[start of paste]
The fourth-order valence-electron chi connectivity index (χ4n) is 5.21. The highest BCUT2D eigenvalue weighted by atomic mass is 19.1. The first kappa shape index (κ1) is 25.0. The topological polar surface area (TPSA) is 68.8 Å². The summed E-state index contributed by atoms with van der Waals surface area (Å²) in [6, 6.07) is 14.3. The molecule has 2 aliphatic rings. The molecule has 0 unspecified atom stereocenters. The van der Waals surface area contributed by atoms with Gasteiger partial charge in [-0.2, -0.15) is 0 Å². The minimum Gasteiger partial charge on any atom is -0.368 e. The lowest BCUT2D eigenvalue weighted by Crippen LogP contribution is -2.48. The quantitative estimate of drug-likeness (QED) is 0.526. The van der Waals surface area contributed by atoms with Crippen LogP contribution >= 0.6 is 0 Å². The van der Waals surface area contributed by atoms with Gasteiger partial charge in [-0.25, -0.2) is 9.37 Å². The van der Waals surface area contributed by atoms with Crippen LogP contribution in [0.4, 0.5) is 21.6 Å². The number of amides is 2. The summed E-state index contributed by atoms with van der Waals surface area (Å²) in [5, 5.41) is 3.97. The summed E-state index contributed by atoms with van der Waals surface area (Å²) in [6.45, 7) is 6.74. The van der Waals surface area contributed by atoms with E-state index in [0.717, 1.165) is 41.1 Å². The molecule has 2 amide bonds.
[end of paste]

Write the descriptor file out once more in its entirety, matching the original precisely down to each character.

The fourth-order valence-electron chi connectivity index (χ4n) is 5.21. The highest BCUT2D eigenvalue weighted by atomic mass is 19.1. The first kappa shape index (κ1) is 25.0. The topological polar surface area (TPSA) is 68.8 Å². The summed E-state index contributed by atoms with van der Waals surface area (Å²) in [6, 6.07) is 14.3. The molecule has 2 aliphatic rings. The molecule has 0 unspecified atom stereocenters. The van der Waals surface area contributed by atoms with Gasteiger partial charge in [-0.2, -0.15) is 0 Å². The minimum Gasteiger partial charge on any atom is -0.368 e. The lowest BCUT2D eigenvalue weighted by Crippen LogP contribution is -2.48. The quantitative estimate of drug-likeness (QED) is 0.526. The van der Waals surface area contributed by atoms with Crippen LogP contribution >= 0.6 is 0 Å². The van der Waals surface area contributed by atoms with Gasteiger partial charge in [-0.25, -0.2) is 9.37 Å². The van der Waals surface area contributed by atoms with Crippen LogP contribution in [0.4, 0.5) is 21.6 Å². The number of amides is 2. The summed E-state index contributed by atoms with van der Waals surface area (Å²) in [5, 5.41) is 3.97. The summed E-state index contributed by atoms with van der Waals surface area (Å²) in [6.45, 7) is 6.74. The van der Waals surface area contributed by atoms with E-state index in [0.717, 1.165) is 41.1 Å². The molecule has 2 amide bonds.